Tell Me Everything

Once a week my class pairs up with a first grade class to read books. It’s one of my favorite traditions, and the older and younger kids all really love it. It’s also a chance for me to interact with first graders, which is always an adventure.

Today one little girl brought a non-fiction book about fish to read with her buddy. They were near my desk as I answered an email, so I could hear my student patiently answering questions about fish. Do they blink? Do they have eyelids? If they don’t, how do they close their eyes when they sleep? My student patiently answered as best she could, including to say she didn’t know and maybe they could do more research together in the library. I smiled to myself, so proud of my student.

However, after awhile they hit a point where my fifth grader was all out of answers. Which was when I looked up from my computer to see a tiny person staring at me solemnly. As soon as I made eye contact, she demanded “Tell me about goldfish rectums.” In a heavy Russian accent, which made it even better.

I stared back at her as I decided where to start. “What do you want to know?” I asked. “Everything.” She answered.

Thus followed a detailed discussion of the digestive system, fish eating habits, and official terminology of body parts. Always an adventure.

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Jumping Off Bridges

A couple weeks back, I was leading lines of kids from the gym to their buses at the end of the day. A jacket was left on the floor. “Whose is this?” I asked, pointing to it. After a short pause, two second graders literally flung themselves at the jacket, smacking into the floor and each other, then wrestling for it.

“WHOA!” I yelled, and they separated from each other, but continued to yank the jacket back and forth between them. I held my hand out for it, and they reluctantly surrendered it. “Who does this belong to?” I asked again. One of the boys raised his hand. “Mine.” “But he told me to race him to it!” The other cut in quickly. “Did you think that that was a good idea?” I asked him. “But he told me to!” The little one insisted.

Using the oldest metaphor in the book for this kind of scenario, I asked him, “If he told you to jump off a bridge, would you?” I meant this as a rhetorical question, but he got a thoughtful look on his face and cocked his head to the side.

“Hell yeah!” He answered. “That sounds awesome!”

Ant Problems

We had a class breakfast last week, and in the ensuing chaos of twenty-three 12 year olds eating and drinking, some juice was spilled. Multiple kids attempted to clean it up, but only ended up smearing it across an even greater surface of the counter. Within an hour, sugar ants were busily crawling across it. We cleaned it up, but by then the damage was done and a line of ants kept scurrying across the counter.

That afternoon we had reading buddies, and the second graders of course noticed the ants. One little girl quickly pointed out that I could just poison them. I explained that they were there for the spilled juice, and that I didn’t want to use poison if we could just do a better job cleaning up the juice.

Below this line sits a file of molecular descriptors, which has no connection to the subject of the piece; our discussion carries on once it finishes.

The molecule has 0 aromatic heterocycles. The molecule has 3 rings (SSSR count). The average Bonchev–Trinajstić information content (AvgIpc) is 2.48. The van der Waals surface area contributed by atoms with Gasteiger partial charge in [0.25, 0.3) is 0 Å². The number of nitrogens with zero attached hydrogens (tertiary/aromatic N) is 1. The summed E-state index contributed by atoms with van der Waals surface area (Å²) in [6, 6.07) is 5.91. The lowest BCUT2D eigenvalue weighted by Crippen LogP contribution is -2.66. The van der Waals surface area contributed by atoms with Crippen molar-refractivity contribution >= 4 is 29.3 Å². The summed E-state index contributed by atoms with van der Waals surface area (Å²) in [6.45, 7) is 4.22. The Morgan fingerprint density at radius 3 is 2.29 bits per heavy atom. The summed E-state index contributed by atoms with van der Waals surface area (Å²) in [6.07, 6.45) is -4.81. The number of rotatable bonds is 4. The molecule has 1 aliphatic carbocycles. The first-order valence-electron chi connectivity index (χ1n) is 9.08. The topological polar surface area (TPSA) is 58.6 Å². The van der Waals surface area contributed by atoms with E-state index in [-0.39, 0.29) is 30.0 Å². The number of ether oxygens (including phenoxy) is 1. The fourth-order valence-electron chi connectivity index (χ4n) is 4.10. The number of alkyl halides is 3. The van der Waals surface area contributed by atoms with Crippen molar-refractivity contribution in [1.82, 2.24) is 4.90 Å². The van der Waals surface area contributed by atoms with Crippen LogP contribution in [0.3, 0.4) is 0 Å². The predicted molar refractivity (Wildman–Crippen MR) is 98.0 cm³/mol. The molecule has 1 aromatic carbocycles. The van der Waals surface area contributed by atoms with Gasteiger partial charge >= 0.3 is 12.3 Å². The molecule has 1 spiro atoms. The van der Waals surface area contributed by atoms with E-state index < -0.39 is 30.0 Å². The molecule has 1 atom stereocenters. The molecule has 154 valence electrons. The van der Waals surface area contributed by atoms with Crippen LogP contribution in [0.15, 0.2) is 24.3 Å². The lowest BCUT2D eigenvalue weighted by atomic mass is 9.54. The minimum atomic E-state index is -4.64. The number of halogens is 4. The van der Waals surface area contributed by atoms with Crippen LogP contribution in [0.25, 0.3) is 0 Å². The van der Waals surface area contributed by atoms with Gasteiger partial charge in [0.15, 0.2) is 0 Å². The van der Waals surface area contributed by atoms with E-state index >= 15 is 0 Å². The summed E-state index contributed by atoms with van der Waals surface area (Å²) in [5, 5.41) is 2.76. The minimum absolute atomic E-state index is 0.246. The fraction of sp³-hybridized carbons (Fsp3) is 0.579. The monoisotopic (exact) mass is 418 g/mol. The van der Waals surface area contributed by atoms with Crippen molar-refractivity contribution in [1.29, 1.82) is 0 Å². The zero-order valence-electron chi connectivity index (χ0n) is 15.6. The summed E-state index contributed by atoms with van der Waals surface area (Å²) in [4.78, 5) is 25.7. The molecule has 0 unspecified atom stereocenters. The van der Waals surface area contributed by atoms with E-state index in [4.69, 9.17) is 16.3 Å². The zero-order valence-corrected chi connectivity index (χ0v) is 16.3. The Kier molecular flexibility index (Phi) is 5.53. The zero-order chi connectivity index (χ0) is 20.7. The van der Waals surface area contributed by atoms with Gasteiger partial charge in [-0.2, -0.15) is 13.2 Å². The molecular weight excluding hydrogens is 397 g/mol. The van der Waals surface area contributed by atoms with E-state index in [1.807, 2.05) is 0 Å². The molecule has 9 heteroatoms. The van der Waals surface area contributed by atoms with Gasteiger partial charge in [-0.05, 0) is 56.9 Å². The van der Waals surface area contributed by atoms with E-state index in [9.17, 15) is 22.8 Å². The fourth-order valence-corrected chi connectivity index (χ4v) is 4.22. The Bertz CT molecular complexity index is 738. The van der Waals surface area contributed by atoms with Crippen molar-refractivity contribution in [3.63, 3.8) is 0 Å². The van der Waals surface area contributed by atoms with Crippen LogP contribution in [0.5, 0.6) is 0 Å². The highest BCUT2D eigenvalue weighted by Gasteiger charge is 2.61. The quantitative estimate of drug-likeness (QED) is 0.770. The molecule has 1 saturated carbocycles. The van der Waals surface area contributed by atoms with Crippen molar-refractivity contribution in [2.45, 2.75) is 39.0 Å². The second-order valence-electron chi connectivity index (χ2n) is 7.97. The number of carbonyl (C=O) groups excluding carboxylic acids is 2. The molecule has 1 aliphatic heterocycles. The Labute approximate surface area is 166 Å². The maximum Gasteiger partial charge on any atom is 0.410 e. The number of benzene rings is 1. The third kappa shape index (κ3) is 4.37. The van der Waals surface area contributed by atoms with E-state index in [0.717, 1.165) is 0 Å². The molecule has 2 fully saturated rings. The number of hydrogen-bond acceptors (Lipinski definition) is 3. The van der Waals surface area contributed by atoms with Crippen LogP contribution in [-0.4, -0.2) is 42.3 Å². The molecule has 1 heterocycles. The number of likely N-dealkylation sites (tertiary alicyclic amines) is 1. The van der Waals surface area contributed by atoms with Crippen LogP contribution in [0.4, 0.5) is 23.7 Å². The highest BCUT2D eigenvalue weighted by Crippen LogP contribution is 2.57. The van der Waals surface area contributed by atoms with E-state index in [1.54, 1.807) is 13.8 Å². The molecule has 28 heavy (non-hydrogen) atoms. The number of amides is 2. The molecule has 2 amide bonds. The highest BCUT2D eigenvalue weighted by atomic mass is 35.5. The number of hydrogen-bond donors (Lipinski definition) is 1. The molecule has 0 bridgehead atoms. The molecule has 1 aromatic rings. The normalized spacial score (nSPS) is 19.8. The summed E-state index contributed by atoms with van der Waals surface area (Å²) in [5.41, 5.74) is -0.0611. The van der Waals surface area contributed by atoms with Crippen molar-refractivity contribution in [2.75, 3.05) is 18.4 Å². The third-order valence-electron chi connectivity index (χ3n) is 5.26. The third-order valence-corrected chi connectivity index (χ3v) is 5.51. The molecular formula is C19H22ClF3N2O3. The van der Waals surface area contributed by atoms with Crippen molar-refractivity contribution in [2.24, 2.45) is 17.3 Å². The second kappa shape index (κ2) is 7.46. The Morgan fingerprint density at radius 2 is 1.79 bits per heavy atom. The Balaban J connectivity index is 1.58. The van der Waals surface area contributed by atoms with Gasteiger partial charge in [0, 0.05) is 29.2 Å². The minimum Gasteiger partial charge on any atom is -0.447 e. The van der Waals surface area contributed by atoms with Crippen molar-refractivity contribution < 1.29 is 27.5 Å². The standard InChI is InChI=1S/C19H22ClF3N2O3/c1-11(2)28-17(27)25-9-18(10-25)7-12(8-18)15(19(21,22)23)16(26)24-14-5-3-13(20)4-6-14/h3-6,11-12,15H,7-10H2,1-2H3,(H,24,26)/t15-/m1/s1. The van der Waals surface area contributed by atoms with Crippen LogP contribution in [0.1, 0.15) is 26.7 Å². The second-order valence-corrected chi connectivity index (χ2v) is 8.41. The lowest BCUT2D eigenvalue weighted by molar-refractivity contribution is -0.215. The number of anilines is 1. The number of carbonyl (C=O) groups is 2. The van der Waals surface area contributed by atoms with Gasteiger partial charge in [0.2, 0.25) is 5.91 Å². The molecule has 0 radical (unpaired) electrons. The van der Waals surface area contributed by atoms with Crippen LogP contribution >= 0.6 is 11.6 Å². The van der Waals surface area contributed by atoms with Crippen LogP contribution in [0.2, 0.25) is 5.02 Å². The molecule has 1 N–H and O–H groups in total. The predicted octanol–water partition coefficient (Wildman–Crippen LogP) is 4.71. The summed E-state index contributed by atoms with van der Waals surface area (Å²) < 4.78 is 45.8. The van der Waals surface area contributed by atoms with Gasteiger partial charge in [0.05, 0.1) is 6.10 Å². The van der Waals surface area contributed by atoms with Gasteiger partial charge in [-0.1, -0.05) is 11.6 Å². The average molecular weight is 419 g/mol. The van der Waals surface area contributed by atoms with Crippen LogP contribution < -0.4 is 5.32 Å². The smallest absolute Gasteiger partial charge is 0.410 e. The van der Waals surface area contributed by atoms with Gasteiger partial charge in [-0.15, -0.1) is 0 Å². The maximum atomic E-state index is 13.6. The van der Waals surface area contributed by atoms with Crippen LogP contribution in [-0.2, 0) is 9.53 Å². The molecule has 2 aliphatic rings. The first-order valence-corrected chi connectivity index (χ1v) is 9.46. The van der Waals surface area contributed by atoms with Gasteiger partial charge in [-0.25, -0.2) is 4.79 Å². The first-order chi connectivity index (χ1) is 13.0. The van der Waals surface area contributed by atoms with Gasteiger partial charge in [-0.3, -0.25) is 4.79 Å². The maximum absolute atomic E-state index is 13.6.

“You could put the poison in the juice bottle!” She suggested enthusiastically.

“Well I really don’t want to use poison, and the ants won’t be able to get the juice in the bottle anyway” I replied.

The little girl looked meaningfully around the table at each of the sixth graders she sat with. “It’s not for the ants.” She said to me. The sixth graders looked at me and each other, but the little one was already back to her book, head resting gently on her very alarmed looking buddy.

After the second graders left, my students asked “Did she suggest you poison us because we didn’t clean up the juice?” “I think she did.” I answered. “But I promise not to poison any of you.” Nonetheless, the juice was thoroughly cleaned up after that.

What I’m Doing With My Life

One of the first students in this morning was Evie, who immediately strode purposefully to my desk for the following very important conversation.

Evie: “What did you think of Kanye’s contacts?”

Me: Blank stare

Evie: “At the met gala? His contacts??”

Me: “Oh, I didn’t watch that.”

Evie: “It was all over social media!”

Me: Blank stare, slowly sipping my tea.

Evie: “What are you even doing with your life?”

 

All Hormones, All the Time

Ahh, May of the fifth grade. A glorious time. The flowers bloom, the weather warms up, the kids are suddenly taller, crankier, and stinkier. Spring is in the air, and so are the hormones.

We have officially hit the preteen period. They are talking about who likes who, desperately jostling to sit next to specific people only so they can roll their eyes at everything that person says. They are more aware of clothes, and music, and what they are ‘supposed’ to like. For my friends who teach primary grades, this time is terrifying, but I don’t mind it too much.

It’s a tough time for them. Emotions are high. They are likely to laugh too loud, cry at the drop of a hat. Little things can make them angry and ruin their day. Their bodies have started changing in weird, uncomfortable ways. Even worse, people know this is happening and expect them to talk about it. Relatives and older family friends around them wax emotional about the wonderful, amazing changes ahead, while they cringe awkwardly.

All of the above describes puberty, but it also describes… pregnancy!

I feel your pain, guys.

You cried yesterday because your friend didn’t want to play tag with you. I cried because I could not reach my foot to buckle my sandal. You became inexplicably angry when your mom insisted you go with her to your brother’s soccer game. I went into a rage when my husband ate the last pizza slice.